P698: “Hybridized¬Ě” general chemistry: How to squeeze a 378-student lecture into a 126-seat active learning classroom

Author: Michelle Driessen, University of Minnesota, USA


Date: 8/6/14

Time: 11:50 AM12:10 PM

Room: LTT 101

Related Symposium: S21

In the fall of 2010, the University of Minnesota premiered its new Science Teaching and Student Services building which contains multiple active learning classrooms (ALCs). The ALCs are flat rooms filled with round tables that seat 9 students each and facilitate group work. The largest of these rooms at the time held a maximum of 126 students, far too few for any general chemistry lecture at the University of Minnesota to utilize. As a science instructor looking to strengthen the problem-solving skills of my students, I desperately wanted to teach in these rooms and see how they could help my students. This talk will describe my “flipped class” solution to the scale issue. My flipped or “hybrid” class model reduces seat time and allows the use of an ALC to teach problem-solving skills to a large lecture section of general chemistry students – all without reducing content or diminishing outcomes.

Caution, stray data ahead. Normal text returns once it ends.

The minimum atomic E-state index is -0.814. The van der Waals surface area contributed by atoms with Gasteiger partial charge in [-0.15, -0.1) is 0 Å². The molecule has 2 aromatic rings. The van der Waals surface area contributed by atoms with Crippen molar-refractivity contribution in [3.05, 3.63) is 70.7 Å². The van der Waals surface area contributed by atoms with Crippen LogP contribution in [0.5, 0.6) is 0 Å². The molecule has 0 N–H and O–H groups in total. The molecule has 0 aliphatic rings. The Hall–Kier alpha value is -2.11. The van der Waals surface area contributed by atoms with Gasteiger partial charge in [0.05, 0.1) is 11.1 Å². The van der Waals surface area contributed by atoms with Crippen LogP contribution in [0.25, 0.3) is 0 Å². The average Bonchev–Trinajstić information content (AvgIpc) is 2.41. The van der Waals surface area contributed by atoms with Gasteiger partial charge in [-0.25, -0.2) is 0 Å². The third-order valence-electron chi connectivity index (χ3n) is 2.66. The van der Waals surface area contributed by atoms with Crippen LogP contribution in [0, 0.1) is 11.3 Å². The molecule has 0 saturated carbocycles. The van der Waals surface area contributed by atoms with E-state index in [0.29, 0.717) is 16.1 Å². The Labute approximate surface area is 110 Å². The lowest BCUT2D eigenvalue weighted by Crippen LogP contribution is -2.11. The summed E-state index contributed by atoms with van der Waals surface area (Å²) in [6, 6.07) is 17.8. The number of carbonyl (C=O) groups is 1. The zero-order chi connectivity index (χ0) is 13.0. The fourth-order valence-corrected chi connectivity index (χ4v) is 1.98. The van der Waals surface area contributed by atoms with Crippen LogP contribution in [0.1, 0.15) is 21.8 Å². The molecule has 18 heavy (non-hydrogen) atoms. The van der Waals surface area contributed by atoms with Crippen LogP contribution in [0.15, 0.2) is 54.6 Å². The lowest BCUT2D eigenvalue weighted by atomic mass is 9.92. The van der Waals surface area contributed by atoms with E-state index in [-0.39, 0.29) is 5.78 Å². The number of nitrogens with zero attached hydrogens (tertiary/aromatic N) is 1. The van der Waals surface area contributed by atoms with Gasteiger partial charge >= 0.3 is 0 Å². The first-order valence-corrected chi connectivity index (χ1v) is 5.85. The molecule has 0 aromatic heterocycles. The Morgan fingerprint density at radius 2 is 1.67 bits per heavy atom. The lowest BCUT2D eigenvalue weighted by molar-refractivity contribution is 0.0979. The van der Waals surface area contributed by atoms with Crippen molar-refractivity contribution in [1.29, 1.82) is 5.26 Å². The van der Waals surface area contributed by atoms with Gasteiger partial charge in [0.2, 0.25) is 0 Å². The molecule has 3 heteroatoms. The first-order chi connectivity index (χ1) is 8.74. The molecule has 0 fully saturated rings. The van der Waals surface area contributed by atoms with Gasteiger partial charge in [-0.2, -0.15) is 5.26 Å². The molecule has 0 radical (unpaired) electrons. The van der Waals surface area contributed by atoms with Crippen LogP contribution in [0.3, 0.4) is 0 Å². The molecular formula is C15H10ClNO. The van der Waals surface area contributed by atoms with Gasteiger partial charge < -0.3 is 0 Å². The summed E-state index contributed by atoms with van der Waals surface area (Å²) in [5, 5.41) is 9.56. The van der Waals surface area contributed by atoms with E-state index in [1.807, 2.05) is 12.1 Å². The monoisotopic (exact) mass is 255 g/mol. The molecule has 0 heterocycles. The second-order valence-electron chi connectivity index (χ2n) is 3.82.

P6: Integrating an electronic lab notebook and lab manual content: Using a flexible digital platform to facilitate problem-based experiments in general chemistry

Author: Michelle Driessen, University of Minnesota, USA


Date: 8/3/14

Time: 4:00 PM4:20 PM

Room: MAK B1138

Related Symposium: S1

During AY 2011-2012, the University of Minnesota general chemistry labs transitioned from verification to problem-based laboratories. This transition necessitated the use of laboratory notebooks where students plan and document their team’s unique experiments. While the problem-based labs have been successful, issues remained with the use of paper notebooks. In addition, the notebooks were the only portion of the course that was not digital/accessed online. This talk will describe the use of the LabArchives digital publishing platform and electronic laboratory notebook to streamline the management of a large-enrollment lab course, increase the quality of student notebooks, and allow greater supervision of both student work and TA grading.